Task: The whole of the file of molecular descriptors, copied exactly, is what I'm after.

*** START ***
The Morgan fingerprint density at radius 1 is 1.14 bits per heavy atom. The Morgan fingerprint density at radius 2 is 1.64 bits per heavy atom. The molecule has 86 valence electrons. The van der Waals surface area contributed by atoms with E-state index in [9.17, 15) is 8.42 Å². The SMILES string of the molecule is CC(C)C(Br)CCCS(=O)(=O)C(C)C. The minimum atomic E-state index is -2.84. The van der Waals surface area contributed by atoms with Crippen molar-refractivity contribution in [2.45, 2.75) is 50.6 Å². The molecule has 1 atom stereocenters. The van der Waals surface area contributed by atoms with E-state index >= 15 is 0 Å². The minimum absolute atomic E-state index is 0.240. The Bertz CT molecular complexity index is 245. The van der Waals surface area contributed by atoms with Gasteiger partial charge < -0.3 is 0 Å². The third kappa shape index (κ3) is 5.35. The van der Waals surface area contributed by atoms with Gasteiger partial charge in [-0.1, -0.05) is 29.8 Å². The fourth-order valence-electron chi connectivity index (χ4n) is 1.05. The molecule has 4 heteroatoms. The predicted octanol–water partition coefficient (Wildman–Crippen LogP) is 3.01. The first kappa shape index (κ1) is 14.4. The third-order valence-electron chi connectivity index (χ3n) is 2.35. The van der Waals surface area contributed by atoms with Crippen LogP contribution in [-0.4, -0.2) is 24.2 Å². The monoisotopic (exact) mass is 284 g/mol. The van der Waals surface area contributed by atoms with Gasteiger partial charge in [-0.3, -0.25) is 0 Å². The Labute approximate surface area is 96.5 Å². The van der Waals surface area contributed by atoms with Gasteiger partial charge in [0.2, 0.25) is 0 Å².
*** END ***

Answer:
The Morgan fingerprint density at radius 1 is 1.14 bits per heavy atom. The Morgan fingerprint density at radius 2 is 1.64 bits per heavy atom. The molecule has 86 valence electrons. The van der Waals surface area contributed by atoms with E-state index in [9.17, 15) is 8.42 Å². The SMILES string of the molecule is CC(C)C(Br)CCCS(=O)(=O)C(C)C. The minimum atomic E-state index is -2.84. The van der Waals surface area contributed by atoms with Crippen molar-refractivity contribution in [2.45, 2.75) is 50.6 Å². The molecule has 1 atom stereocenters. The van der Waals surface area contributed by atoms with E-state index >= 15 is 0 Å². The minimum absolute atomic E-state index is 0.240. The Bertz CT molecular complexity index is 245. The van der Waals surface area contributed by atoms with Gasteiger partial charge < -0.3 is 0 Å². The third kappa shape index (κ3) is 5.35. The van der Waals surface area contributed by atoms with Gasteiger partial charge in [-0.1, -0.05) is 29.8 Å². The fourth-order valence-electron chi connectivity index (χ4n) is 1.05. The molecule has 4 heteroatoms. The predicted octanol–water partition coefficient (Wildman–Crippen LogP) is 3.01. The first kappa shape index (κ1) is 14.4. The third-order valence-electron chi connectivity index (χ3n) is 2.35. The van der Waals surface area contributed by atoms with Crippen LogP contribution in [-0.4, -0.2) is 24.2 Å². The monoisotopic (exact) mass is 284 g/mol. The van der Waals surface area contributed by atoms with Gasteiger partial charge in [-0.3, -0.25) is 0 Å². The Labute approximate surface area is 96.5 Å². The van der Waals surface area contributed by atoms with Gasteiger partial charge in [0.2, 0.25) is 0 Å².